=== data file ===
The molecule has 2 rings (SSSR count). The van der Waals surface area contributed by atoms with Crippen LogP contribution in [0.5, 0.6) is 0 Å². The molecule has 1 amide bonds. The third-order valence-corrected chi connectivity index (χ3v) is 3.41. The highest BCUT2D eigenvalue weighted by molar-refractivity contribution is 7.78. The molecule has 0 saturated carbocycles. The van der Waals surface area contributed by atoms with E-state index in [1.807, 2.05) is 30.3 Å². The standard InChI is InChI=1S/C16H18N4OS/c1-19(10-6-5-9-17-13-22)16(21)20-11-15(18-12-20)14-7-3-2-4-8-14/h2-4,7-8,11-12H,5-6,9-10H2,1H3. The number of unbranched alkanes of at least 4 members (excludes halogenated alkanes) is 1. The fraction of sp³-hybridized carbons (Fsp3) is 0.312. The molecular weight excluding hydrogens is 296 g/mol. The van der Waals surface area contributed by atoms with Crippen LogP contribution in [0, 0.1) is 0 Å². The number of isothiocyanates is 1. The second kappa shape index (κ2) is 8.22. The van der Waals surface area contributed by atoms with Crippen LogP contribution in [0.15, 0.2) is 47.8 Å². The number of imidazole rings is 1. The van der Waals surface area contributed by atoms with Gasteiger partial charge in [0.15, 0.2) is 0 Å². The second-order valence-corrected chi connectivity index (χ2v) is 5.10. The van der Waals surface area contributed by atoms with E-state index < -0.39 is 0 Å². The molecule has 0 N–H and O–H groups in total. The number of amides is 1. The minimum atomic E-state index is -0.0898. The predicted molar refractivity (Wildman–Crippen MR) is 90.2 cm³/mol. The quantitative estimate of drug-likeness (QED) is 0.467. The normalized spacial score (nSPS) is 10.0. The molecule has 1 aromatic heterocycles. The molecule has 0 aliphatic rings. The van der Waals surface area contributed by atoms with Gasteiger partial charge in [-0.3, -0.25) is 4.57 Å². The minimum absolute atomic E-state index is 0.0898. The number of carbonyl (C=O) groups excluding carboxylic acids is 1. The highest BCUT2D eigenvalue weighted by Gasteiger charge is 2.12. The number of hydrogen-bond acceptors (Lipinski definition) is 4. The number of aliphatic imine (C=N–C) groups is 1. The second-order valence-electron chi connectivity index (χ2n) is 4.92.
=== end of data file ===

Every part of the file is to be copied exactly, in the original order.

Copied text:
The molecule has 2 rings (SSSR count). The van der Waals surface area contributed by atoms with Crippen LogP contribution in [0.5, 0.6) is 0 Å². The molecule has 1 amide bonds. The third-order valence-corrected chi connectivity index (χ3v) is 3.41. The highest BCUT2D eigenvalue weighted by molar-refractivity contribution is 7.78. The molecule has 0 saturated carbocycles. The van der Waals surface area contributed by atoms with E-state index in [1.807, 2.05) is 30.3 Å². The standard InChI is InChI=1S/C16H18N4OS/c1-19(10-6-5-9-17-13-22)16(21)20-11-15(18-12-20)14-7-3-2-4-8-14/h2-4,7-8,11-12H,5-6,9-10H2,1H3. The number of unbranched alkanes of at least 4 members (excludes halogenated alkanes) is 1. The fraction of sp³-hybridized carbons (Fsp3) is 0.312. The molecular weight excluding hydrogens is 296 g/mol. The van der Waals surface area contributed by atoms with Crippen LogP contribution in [0, 0.1) is 0 Å². The number of isothiocyanates is 1. The second kappa shape index (κ2) is 8.22. The van der Waals surface area contributed by atoms with Crippen LogP contribution in [0.15, 0.2) is 47.8 Å². The number of imidazole rings is 1. The van der Waals surface area contributed by atoms with Gasteiger partial charge in [0.15, 0.2) is 0 Å². The second-order valence-corrected chi connectivity index (χ2v) is 5.10. The van der Waals surface area contributed by atoms with E-state index < -0.39 is 0 Å². The molecule has 0 N–H and O–H groups in total. The number of amides is 1. The minimum atomic E-state index is -0.0898. The predicted molar refractivity (Wildman–Crippen MR) is 90.2 cm³/mol. The quantitative estimate of drug-likeness (QED) is 0.467. The normalized spacial score (nSPS) is 10.0. The molecule has 1 aromatic heterocycles. The molecule has 0 aliphatic rings. The van der Waals surface area contributed by atoms with Gasteiger partial charge in [-0.3, -0.25) is 4.57 Å². The minimum absolute atomic E-state index is 0.0898. The number of carbonyl (C=O) groups excluding carboxylic acids is 1. The highest BCUT2D eigenvalue weighted by Gasteiger charge is 2.12. The number of hydrogen-bond acceptors (Lipinski definition) is 4. The number of aliphatic imine (C=N–C) groups is 1. The second-order valence-electron chi connectivity index (χ2n) is 4.92.